2016 National Ethanol Conference Photo Album

RFA Releases 2016 Ethanol Industry Pocket Guide

nec16-pocket-guideDuring the 21 Annual National Ethanol Conference (NEC) this week in New Orleans, the Renewable Fuels Association (RFA) released the 2016 Ethanol Industry Outlook and the Pocket Guide to Ethanol. Both resources provide up-to-date statistics, insights and analysis on the critical issues affecting the U.S. ethanol industry. Topics found in the guides include the Renewable Fuel Standard (RFS), background information on market activity, and the latest facts and figures regarding energy security, the environment, the economy, agriculture and trade.

“As the information contained in these editions show, 2015 proved to be a banner year for the ethanol industry,” said RFA President and CEO Bob Dinneen. “These publications are meant to give readers the best overview possible of the industry so that they get a true sense of how far this industry has come and where it is expected to head next. With so much misinformation clouding the reality about ethanol, it is important for consumers, investors, and policymakers to be armed with the facts contained in these publications.”

New this year is a series of downloadable two-page issue briefs based on the Ethanol Industry Outlook, and offers a complete overview of each topic, along with detailed charts and graphs. The Pocket Guide to Ethanol contains the same information as the Outlook, but in a simpler, portable format that includes many myth-busting factoids about ethanol.

2016 National Ethanol Conference Photo Album

Students Benefit From Next Generation Scientists for Biodiesel

James Anderson discusses his research with an attendee during #NBB16.

James Anderson discusses his research with an attendee during #NBB16.

It’s never too early to encourage the next generation of biodiesel and bioproduct scientists and this is just what NBB is doing through its Next Generation Scientists for Biodiesel program. Several members of the group attended this year’s conference and presented posters, attended educational sessions and networked, networked, networked.

James Anderson, from University of Illinois, serves as co-chair for the group and he presented his research looking at fatty acid profiles and studying divergent plants. His goal was to identify not the fastest growing soybean plant or the plant with the best resistance, but the plant with the best profile. The idea is that they would identify soybeans that would be even better suited to biodiesel production. He and his team checked their results against some USDA studies and found positive results.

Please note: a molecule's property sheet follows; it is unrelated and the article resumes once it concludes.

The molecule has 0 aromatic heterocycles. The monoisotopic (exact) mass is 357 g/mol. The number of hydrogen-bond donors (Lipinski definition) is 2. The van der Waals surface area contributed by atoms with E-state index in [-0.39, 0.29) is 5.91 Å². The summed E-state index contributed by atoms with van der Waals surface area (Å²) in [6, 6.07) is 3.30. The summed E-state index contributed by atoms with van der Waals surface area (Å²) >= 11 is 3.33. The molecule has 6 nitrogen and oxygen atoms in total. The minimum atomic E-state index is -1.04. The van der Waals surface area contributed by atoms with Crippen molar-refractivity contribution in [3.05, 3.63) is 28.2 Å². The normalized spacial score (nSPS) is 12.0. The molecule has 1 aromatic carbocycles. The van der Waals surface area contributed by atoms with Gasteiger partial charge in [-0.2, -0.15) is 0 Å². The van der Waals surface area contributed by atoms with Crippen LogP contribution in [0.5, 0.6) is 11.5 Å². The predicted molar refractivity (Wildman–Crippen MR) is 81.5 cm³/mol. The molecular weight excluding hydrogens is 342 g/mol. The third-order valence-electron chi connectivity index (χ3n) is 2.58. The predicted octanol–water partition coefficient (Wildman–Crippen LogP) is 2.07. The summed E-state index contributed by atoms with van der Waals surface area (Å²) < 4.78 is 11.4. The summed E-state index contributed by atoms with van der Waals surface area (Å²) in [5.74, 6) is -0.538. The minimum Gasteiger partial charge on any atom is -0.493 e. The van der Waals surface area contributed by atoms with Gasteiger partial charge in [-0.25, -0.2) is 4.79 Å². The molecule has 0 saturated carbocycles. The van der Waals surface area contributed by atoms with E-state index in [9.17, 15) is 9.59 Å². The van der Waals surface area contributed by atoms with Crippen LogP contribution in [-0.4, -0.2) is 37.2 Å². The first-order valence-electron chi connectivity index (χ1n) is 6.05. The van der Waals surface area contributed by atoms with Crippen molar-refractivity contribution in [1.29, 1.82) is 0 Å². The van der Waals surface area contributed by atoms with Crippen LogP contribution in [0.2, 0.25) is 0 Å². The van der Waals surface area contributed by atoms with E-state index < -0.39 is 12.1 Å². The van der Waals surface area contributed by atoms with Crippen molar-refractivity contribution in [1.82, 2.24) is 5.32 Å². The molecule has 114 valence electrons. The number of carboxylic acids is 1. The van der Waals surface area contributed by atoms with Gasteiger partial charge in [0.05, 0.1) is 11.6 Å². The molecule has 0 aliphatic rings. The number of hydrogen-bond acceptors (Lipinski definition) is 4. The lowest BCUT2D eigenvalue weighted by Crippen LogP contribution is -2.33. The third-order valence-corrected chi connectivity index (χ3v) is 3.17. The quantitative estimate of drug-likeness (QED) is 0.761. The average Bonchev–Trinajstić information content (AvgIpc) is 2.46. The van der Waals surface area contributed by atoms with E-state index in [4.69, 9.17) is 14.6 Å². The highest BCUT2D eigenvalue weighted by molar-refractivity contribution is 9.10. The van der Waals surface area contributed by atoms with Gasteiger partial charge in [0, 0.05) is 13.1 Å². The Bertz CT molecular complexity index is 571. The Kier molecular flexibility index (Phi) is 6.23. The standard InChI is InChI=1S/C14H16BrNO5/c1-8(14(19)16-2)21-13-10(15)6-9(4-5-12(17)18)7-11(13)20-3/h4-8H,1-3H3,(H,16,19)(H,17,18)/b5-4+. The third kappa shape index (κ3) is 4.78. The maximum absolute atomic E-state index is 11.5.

James is finishing up his project soon and will be awarded his PhD and will soon be looking for a job…hint, hint. He can be reached via email to discuss both his research and future opportunities.

Listen to my interview with James Anderson here: Interview with Co-Chair James Anderson

Jesse Mayer and James Anderson, Co-Chairs of the Next Generation Scientists for Biodiesel.

Jesse Mayer and James Anderson, Co-Chairs of the Next Generation Scientists for Biodiesel.

Jesse Mayer, from the University of Nevada, Reno, is also a co-chair of Next Generation Scientists for Biodiesel. Originally planning on going to medical, he switched gears when the only lab he could find work in was a plant lab. Well, he got hooked. He said he loves the field and the sustainability aspect of it.

He became involved in the group two years ago through his professor. He encourages everyone to join. “It’s really great opportunity to understand all the different aspects of biofuels. Like the students here you’ve got a lot of different fields…. So finding a student organization like NBB, joining them, and getting an idea of what those other aspects are, talking to people in the industry, really helps diversify you as a student and really helps going on to grad school or into the workforce.”

Jesse is also graduating soon and if the networking I saw him doing at the conference is any indication, he won’t be on the market long. You can reach him here.

Listen to my interview with Jesse Mayer here: Interview with Co-Chair Jesse Mayer

2016 National Biodiesel Conference Photo Album

“Kirby’s Future” Wins Fuel the Future Video Contest

A young woman from Des Moines, Iowa, Helena Gruensteid, who attends Roosevelt High School, took home the top honors in the Fuel the Future video contest. The top three placing high school videos were unveiled yesterday during the 10th Annual Iowa Renewable Fuels Summit held in Altoona, Iowa. Gruensteid was awarded $1,000 for her video “Kirby’s Future. The contest was sponsored by the BrownWinick Law Firm.

Evan Boss, Brock Henderson, and Christian Moore of North Linn High School and North Linn FFA and won the $600 second place prize for their video entitled, “North Linn FFA E15 Video.”

Hannah Song, a senior at Iowa City West High School, was awarded the $400 third place prize for her video entitled, “Fuel the Future with E15.”

“I want to thank all of the Iowa high school students who took on the challenge of entering this year’s contest and learning about the benefits of using renewable fuels, like E15 and biodiesel,” said IRFA Communications Director T.J. Page. “While all of the videos were fantastic, Helena’s entry stood out for its entertaining storyline, and imaginative presentation of benefits of using homegrown, cleaner-burning E15.”

View the 10th Annual Renewable Fuels Summit Photo Album.